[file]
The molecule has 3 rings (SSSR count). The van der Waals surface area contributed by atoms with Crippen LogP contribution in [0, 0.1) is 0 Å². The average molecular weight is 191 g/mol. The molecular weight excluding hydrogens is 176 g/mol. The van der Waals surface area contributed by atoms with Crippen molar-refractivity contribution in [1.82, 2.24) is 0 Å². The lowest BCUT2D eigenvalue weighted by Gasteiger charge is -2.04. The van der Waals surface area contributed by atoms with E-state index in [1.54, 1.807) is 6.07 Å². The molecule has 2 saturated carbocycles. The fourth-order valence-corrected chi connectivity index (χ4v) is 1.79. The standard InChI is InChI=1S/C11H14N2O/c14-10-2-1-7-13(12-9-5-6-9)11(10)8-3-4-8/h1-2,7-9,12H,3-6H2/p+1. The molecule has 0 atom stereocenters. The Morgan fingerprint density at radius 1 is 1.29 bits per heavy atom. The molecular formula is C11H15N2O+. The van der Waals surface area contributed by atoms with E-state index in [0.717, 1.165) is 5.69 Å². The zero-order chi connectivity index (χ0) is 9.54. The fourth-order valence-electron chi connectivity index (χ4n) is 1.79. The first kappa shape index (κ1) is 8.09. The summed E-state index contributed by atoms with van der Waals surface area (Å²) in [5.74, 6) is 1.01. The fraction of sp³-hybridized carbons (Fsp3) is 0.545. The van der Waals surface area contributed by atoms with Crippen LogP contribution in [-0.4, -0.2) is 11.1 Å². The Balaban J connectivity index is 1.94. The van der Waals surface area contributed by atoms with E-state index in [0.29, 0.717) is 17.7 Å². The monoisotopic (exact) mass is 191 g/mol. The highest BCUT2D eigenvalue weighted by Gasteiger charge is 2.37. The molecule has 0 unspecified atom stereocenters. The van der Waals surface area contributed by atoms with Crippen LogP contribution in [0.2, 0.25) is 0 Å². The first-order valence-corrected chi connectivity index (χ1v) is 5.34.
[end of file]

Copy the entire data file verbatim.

The molecule has 3 rings (SSSR count). The van der Waals surface area contributed by atoms with Crippen LogP contribution in [0, 0.1) is 0 Å². The average molecular weight is 191 g/mol. The molecular weight excluding hydrogens is 176 g/mol. The van der Waals surface area contributed by atoms with Crippen molar-refractivity contribution in [1.82, 2.24) is 0 Å². The lowest BCUT2D eigenvalue weighted by Gasteiger charge is -2.04. The van der Waals surface area contributed by atoms with E-state index in [1.54, 1.807) is 6.07 Å². The molecule has 2 saturated carbocycles. The fourth-order valence-corrected chi connectivity index (χ4v) is 1.79. The standard InChI is InChI=1S/C11H14N2O/c14-10-2-1-7-13(12-9-5-6-9)11(10)8-3-4-8/h1-2,7-9,12H,3-6H2/p+1. The molecule has 0 atom stereocenters. The Morgan fingerprint density at radius 1 is 1.29 bits per heavy atom. The molecular formula is C11H15N2O+. The van der Waals surface area contributed by atoms with E-state index in [0.717, 1.165) is 5.69 Å². The zero-order chi connectivity index (χ0) is 9.54. The fourth-order valence-electron chi connectivity index (χ4n) is 1.79. The first kappa shape index (κ1) is 8.09. The summed E-state index contributed by atoms with van der Waals surface area (Å²) in [5.74, 6) is 1.01. The fraction of sp³-hybridized carbons (Fsp3) is 0.545. The van der Waals surface area contributed by atoms with Crippen LogP contribution in [-0.4, -0.2) is 11.1 Å². The Balaban J connectivity index is 1.94. The van der Waals surface area contributed by atoms with E-state index in [0.29, 0.717) is 17.7 Å². The monoisotopic (exact) mass is 191 g/mol. The highest BCUT2D eigenvalue weighted by Gasteiger charge is 2.37. The molecule has 0 unspecified atom stereocenters. The van der Waals surface area contributed by atoms with Crippen LogP contribution in [0.2, 0.25) is 0 Å². The first-order valence-corrected chi connectivity index (χ1v) is 5.34.